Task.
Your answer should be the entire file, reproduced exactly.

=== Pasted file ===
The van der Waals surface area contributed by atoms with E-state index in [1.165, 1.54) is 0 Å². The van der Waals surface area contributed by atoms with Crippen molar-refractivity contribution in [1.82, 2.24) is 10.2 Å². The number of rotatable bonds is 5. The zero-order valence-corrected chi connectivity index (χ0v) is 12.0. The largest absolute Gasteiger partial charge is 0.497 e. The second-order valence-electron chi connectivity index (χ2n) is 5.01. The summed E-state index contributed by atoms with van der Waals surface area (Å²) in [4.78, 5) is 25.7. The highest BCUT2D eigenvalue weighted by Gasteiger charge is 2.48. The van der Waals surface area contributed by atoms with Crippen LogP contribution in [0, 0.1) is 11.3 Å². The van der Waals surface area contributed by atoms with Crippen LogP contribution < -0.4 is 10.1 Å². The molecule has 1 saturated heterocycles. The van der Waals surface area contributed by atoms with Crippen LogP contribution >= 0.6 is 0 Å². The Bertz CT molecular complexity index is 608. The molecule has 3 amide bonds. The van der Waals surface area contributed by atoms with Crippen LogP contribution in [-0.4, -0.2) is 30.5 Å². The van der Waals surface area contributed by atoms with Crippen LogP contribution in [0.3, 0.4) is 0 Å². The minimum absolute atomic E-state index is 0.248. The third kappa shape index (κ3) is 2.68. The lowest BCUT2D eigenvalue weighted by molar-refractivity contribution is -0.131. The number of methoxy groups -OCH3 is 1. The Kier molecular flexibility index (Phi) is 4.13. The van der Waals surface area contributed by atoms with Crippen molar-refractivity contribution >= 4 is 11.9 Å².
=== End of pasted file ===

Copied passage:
The van der Waals surface area contributed by atoms with E-state index in [1.165, 1.54) is 0 Å². The van der Waals surface area contributed by atoms with Crippen molar-refractivity contribution in [1.82, 2.24) is 10.2 Å². The number of rotatable bonds is 5. The zero-order valence-corrected chi connectivity index (χ0v) is 12.0. The largest absolute Gasteiger partial charge is 0.497 e. The second-order valence-electron chi connectivity index (χ2n) is 5.01. The summed E-state index contributed by atoms with van der Waals surface area (Å²) in [4.78, 5) is 25.7. The highest BCUT2D eigenvalue weighted by Gasteiger charge is 2.48. The van der Waals surface area contributed by atoms with Crippen LogP contribution in [0, 0.1) is 11.3 Å². The van der Waals surface area contributed by atoms with Crippen LogP contribution < -0.4 is 10.1 Å². The molecule has 1 saturated heterocycles. The van der Waals surface area contributed by atoms with Crippen LogP contribution >= 0.6 is 0 Å². The Bertz CT molecular complexity index is 608. The molecule has 3 amide bonds. The van der Waals surface area contributed by atoms with Crippen LogP contribution in [-0.4, -0.2) is 30.5 Å². The van der Waals surface area contributed by atoms with Crippen LogP contribution in [0.3, 0.4) is 0 Å². The minimum absolute atomic E-state index is 0.248. The third kappa shape index (κ3) is 2.68. The lowest BCUT2D eigenvalue weighted by molar-refractivity contribution is -0.131. The number of methoxy groups -OCH3 is 1. The Kier molecular flexibility index (Phi) is 4.13. The van der Waals surface area contributed by atoms with Crippen molar-refractivity contribution >= 4 is 11.9 Å².